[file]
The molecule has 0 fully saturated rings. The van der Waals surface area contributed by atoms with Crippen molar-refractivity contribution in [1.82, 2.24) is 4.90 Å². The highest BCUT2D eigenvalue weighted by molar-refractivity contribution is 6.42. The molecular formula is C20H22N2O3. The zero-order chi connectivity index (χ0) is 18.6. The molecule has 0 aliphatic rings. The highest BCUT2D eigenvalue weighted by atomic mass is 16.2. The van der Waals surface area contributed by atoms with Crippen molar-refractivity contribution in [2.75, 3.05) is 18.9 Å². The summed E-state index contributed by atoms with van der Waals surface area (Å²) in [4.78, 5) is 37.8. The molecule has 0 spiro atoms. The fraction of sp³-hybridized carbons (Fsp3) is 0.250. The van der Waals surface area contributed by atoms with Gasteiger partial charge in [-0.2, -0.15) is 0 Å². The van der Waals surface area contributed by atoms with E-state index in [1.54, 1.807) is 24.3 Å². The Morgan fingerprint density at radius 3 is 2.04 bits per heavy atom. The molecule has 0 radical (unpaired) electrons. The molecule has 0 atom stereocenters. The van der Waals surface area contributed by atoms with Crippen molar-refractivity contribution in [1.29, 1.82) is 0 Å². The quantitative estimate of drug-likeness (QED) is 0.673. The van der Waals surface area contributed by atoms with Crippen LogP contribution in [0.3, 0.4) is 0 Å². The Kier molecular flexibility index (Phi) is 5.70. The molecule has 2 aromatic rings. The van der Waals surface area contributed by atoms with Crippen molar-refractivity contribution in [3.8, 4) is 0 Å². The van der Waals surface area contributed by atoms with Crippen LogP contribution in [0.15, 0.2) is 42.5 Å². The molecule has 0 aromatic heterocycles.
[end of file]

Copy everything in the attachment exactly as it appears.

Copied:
The molecule has 0 fully saturated rings. The van der Waals surface area contributed by atoms with Crippen molar-refractivity contribution in [1.82, 2.24) is 4.90 Å². The highest BCUT2D eigenvalue weighted by molar-refractivity contribution is 6.42. The molecular formula is C20H22N2O3. The zero-order chi connectivity index (χ0) is 18.6. The molecule has 0 aliphatic rings. The highest BCUT2D eigenvalue weighted by atomic mass is 16.2. The van der Waals surface area contributed by atoms with Crippen molar-refractivity contribution in [2.75, 3.05) is 18.9 Å². The summed E-state index contributed by atoms with van der Waals surface area (Å²) in [4.78, 5) is 37.8. The molecule has 0 spiro atoms. The fraction of sp³-hybridized carbons (Fsp3) is 0.250. The van der Waals surface area contributed by atoms with Gasteiger partial charge in [-0.2, -0.15) is 0 Å². The van der Waals surface area contributed by atoms with E-state index in [1.54, 1.807) is 24.3 Å². The Morgan fingerprint density at radius 3 is 2.04 bits per heavy atom. The molecule has 0 radical (unpaired) electrons. The molecule has 0 atom stereocenters. The van der Waals surface area contributed by atoms with Crippen molar-refractivity contribution in [1.29, 1.82) is 0 Å². The quantitative estimate of drug-likeness (QED) is 0.673. The van der Waals surface area contributed by atoms with Crippen LogP contribution in [0.3, 0.4) is 0 Å². The Kier molecular flexibility index (Phi) is 5.70. The molecule has 2 aromatic rings. The van der Waals surface area contributed by atoms with Crippen molar-refractivity contribution in [3.8, 4) is 0 Å². The van der Waals surface area contributed by atoms with Crippen LogP contribution in [0.15, 0.2) is 42.5 Å². The molecule has 0 aromatic heterocycles.